'Man's inhumanity to man' or Effects of war quotations

I studied this at AS level and found these very useful when revising - hope it can help some of you!

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1. Stallworthy
`Six Young Men', Ted Hughes, 1970s
Mainly creates a microcosm of a world war 1 experience from the point of view of a soldier.
In the form of a list, describes how four of these men were killed, the most memorable of which
(personally) is "This one, the very moment he was warned/ from potting at tincans in noman's
land/ Fell back dead with his rifle sights shot away".
The adult voice in the word "warned" accompanied with the fact that
this young man was playing a fun game add to his childlike innocence. It is this innocence which
makes his death in particular shows man's inhumanity to man as the German soldier who shot this
young man through his own rifle took no pity on his innocent ignorance to the dangers of
noman's land. Through Hughes' fluid narrative and lack of description in how the other men have
died, this image comes quite a shock to the reader, especially as Hughes' creates a cathartic
experience for the reader by taking us on a personal journey with these young men, we feel
connected with them and so feel empathy for them when we discover how they have died.
Iambic pentameter = mimic human heartbeat, brings the six young men back to life in this
poem, almost acts as the reader's heartbeat through feeling WITH the men. mimics natural
rhythm of human speech, emphasises Hughes' fluid narrative in the same way, also enforces the
idea that these young men were just average teenagers caught in the war, NOT men, and so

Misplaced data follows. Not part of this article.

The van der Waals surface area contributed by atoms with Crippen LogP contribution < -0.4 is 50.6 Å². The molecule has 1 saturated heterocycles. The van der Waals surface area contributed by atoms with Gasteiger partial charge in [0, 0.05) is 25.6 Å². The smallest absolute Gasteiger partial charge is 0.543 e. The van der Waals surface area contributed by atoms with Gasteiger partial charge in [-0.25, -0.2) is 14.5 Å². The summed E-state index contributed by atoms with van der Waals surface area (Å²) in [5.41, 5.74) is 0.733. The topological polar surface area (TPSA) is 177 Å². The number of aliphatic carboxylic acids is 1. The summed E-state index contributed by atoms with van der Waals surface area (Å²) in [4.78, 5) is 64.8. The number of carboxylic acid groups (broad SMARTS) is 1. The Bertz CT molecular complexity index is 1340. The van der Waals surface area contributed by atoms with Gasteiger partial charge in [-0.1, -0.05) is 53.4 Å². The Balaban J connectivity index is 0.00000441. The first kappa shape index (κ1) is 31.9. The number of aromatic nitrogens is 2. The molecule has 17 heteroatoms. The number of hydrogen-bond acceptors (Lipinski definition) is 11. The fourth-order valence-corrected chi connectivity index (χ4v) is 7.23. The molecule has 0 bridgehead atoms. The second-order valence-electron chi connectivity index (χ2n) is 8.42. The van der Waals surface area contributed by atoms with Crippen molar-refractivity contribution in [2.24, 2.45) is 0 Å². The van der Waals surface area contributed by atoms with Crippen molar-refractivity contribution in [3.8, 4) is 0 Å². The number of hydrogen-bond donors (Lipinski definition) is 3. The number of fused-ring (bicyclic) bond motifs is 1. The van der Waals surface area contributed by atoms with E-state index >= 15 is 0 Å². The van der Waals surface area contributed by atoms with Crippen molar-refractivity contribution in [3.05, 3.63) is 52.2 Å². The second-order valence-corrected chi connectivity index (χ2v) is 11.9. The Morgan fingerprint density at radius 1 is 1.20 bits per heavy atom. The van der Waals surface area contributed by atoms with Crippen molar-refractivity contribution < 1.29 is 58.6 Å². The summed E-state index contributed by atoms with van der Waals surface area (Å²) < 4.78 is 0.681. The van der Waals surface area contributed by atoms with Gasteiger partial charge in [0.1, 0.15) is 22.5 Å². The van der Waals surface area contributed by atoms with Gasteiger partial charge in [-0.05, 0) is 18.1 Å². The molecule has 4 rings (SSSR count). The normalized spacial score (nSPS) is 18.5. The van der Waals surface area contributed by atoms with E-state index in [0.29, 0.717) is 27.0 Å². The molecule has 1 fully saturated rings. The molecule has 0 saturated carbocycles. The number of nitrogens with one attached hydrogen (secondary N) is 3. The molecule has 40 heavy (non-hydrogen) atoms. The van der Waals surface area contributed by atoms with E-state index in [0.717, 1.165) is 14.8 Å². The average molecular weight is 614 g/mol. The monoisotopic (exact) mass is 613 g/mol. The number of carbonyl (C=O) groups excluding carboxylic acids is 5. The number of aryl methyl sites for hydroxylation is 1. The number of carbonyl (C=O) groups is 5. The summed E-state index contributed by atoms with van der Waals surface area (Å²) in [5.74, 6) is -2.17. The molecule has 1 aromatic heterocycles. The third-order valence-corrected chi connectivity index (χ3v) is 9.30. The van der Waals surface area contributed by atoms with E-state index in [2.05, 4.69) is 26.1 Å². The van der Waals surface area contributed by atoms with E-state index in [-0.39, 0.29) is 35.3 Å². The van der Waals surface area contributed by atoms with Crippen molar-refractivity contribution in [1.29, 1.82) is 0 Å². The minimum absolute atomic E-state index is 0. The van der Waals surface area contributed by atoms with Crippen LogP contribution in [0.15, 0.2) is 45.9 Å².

makes us empathise with the characters even more.
Form and structure of the stanzas = each stanza literally looks like a photograph in the shape
of the stanza itself (caligram) which enables the reader the visual the young men's situations. In
the case of the last death of the men, this becomes vivid and creates an emotive reaction in the
reader which is why this poem is so effective in portraying man's inhumanity to man.
2. Drama
`Black `ell', Miles Malleson, 1916
immediately banned by War Office = banned because it would be insensitive to show this during
a time when en were being slaughtered by the day.
Harold = "It isn't a soldier's job to get killed... it's his job to kill." Written half way through the war,
would think that the idea of fighting for your country and protecting your family would still be
somewhat alive, however this has no mention in Malleson's play. Having your only job to kill
sounds as though this character has been dehumanised of any human emotions and so doesn't
care if he kills another human. Emphasised by the stage direction "[Suddenly looking up]" sounds
like a robotic command, reinforces lack of human feeling and action.

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`The Manchester Guardian' essay, D. H. Lawrence, 18 August 1914
Shows Lawrence's remarkable insight, almost before the war had even begun, into the nature of
modern warfare.
"There was neither ferocity, nor joy.. only a mechanical expressionless machine"
"All that remained of us a cold, metallic adherence to an iron machine."
"There were no individuals" all just parts of a machine that make the machine work i.e. the army
= HUGE focus on lack of human emotions and complete dehumanisation.…read more

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OR the heartbeat can be seen in the "young
soldiers" as they are still human and alive (haven't seen the war) whereas the veteran is old, and
emotionally dead because he has witnessed man's inhumanity to man.
mimics natural rhythm of human speech = helps emphasises Cole's matter of fact tone, creates
a more shocking impact when we discover the state of the young soldier at the end of a poem,
like a climax.…read more


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